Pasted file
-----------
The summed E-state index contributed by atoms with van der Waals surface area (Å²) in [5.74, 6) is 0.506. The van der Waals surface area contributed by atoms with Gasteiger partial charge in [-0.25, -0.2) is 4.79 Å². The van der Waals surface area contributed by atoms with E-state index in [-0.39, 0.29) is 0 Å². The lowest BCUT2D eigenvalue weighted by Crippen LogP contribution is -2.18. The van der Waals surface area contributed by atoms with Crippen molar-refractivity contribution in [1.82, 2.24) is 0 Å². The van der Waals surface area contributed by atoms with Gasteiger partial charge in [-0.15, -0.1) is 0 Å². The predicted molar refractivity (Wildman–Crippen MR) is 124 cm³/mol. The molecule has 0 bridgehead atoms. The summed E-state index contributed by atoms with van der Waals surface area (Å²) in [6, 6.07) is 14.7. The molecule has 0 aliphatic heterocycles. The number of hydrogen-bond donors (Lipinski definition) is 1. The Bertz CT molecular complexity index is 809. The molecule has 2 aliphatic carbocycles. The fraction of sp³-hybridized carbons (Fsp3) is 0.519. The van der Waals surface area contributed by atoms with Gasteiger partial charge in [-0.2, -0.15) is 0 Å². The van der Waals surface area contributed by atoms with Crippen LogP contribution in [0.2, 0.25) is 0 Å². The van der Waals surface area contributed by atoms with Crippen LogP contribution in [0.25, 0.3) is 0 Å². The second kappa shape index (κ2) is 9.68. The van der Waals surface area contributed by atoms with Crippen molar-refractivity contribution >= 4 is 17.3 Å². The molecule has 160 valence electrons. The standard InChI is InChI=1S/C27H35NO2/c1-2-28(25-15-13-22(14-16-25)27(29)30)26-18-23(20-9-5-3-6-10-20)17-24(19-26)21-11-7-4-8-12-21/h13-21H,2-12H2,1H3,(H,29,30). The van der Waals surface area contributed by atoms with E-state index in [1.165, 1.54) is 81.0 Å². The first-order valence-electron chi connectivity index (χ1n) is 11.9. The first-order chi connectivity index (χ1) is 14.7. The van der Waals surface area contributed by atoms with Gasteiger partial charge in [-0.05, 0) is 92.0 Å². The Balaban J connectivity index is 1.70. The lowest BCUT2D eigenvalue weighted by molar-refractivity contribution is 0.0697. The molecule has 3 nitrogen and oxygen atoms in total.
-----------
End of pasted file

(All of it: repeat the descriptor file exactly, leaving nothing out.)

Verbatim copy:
The summed E-state index contributed by atoms with van der Waals surface area (Å²) in [5.74, 6) is 0.506. The van der Waals surface area contributed by atoms with Gasteiger partial charge in [-0.25, -0.2) is 4.79 Å². The van der Waals surface area contributed by atoms with E-state index in [-0.39, 0.29) is 0 Å². The lowest BCUT2D eigenvalue weighted by Crippen LogP contribution is -2.18. The van der Waals surface area contributed by atoms with Crippen molar-refractivity contribution in [1.82, 2.24) is 0 Å². The van der Waals surface area contributed by atoms with Gasteiger partial charge in [-0.15, -0.1) is 0 Å². The predicted molar refractivity (Wildman–Crippen MR) is 124 cm³/mol. The molecule has 0 bridgehead atoms. The summed E-state index contributed by atoms with van der Waals surface area (Å²) in [6, 6.07) is 14.7. The molecule has 0 aliphatic heterocycles. The number of hydrogen-bond donors (Lipinski definition) is 1. The Bertz CT molecular complexity index is 809. The molecule has 2 aliphatic carbocycles. The fraction of sp³-hybridized carbons (Fsp3) is 0.519. The van der Waals surface area contributed by atoms with Gasteiger partial charge in [-0.2, -0.15) is 0 Å². The van der Waals surface area contributed by atoms with Crippen LogP contribution in [0.2, 0.25) is 0 Å². The van der Waals surface area contributed by atoms with Crippen LogP contribution in [0.25, 0.3) is 0 Å². The second kappa shape index (κ2) is 9.68. The van der Waals surface area contributed by atoms with Crippen molar-refractivity contribution >= 4 is 17.3 Å². The molecule has 160 valence electrons. The standard InChI is InChI=1S/C27H35NO2/c1-2-28(25-15-13-22(14-16-25)27(29)30)26-18-23(20-9-5-3-6-10-20)17-24(19-26)21-11-7-4-8-12-21/h13-21H,2-12H2,1H3,(H,29,30). The van der Waals surface area contributed by atoms with E-state index in [1.165, 1.54) is 81.0 Å². The first-order valence-electron chi connectivity index (χ1n) is 11.9. The first-order chi connectivity index (χ1) is 14.7. The van der Waals surface area contributed by atoms with Gasteiger partial charge in [-0.05, 0) is 92.0 Å². The Balaban J connectivity index is 1.70. The lowest BCUT2D eigenvalue weighted by molar-refractivity contribution is 0.0697. The molecule has 3 nitrogen and oxygen atoms in total.